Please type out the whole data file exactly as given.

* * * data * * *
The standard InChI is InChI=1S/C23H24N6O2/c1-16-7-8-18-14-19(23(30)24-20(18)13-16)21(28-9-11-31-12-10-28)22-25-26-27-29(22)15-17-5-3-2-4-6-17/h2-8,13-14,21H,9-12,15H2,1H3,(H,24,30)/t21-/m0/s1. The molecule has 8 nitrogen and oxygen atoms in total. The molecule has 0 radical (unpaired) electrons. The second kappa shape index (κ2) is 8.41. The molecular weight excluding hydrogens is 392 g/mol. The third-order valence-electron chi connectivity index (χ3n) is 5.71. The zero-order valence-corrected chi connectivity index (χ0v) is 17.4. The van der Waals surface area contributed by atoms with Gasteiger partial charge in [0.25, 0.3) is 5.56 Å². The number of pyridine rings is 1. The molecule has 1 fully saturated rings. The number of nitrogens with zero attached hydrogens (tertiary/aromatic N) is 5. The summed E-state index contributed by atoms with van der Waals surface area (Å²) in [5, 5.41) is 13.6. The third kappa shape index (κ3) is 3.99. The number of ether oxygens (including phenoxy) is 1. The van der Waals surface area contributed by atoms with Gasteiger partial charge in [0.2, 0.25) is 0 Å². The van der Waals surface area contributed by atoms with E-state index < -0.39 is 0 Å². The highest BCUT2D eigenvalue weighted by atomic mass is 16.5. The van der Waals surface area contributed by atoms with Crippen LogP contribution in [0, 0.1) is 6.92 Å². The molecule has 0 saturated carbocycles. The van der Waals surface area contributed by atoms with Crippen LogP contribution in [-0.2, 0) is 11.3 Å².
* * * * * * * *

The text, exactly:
The standard InChI is InChI=1S/C23H24N6O2/c1-16-7-8-18-14-19(23(30)24-20(18)13-16)21(28-9-11-31-12-10-28)22-25-26-27-29(22)15-17-5-3-2-4-6-17/h2-8,13-14,21H,9-12,15H2,1H3,(H,24,30)/t21-/m0/s1. The molecule has 8 nitrogen and oxygen atoms in total. The molecule has 0 radical (unpaired) electrons. The second kappa shape index (κ2) is 8.41. The molecular weight excluding hydrogens is 392 g/mol. The third-order valence-electron chi connectivity index (χ3n) is 5.71. The zero-order valence-corrected chi connectivity index (χ0v) is 17.4. The van der Waals surface area contributed by atoms with Gasteiger partial charge in [0.25, 0.3) is 5.56 Å². The number of pyridine rings is 1. The molecule has 1 fully saturated rings. The number of nitrogens with zero attached hydrogens (tertiary/aromatic N) is 5. The summed E-state index contributed by atoms with van der Waals surface area (Å²) in [5, 5.41) is 13.6. The third kappa shape index (κ3) is 3.99. The number of ether oxygens (including phenoxy) is 1. The van der Waals surface area contributed by atoms with Gasteiger partial charge in [0.2, 0.25) is 0 Å². The van der Waals surface area contributed by atoms with E-state index < -0.39 is 0 Å². The highest BCUT2D eigenvalue weighted by atomic mass is 16.5. The van der Waals surface area contributed by atoms with Crippen LogP contribution in [0, 0.1) is 6.92 Å². The molecule has 0 saturated carbocycles. The van der Waals surface area contributed by atoms with Crippen LogP contribution in [-0.2, 0) is 11.3 Å².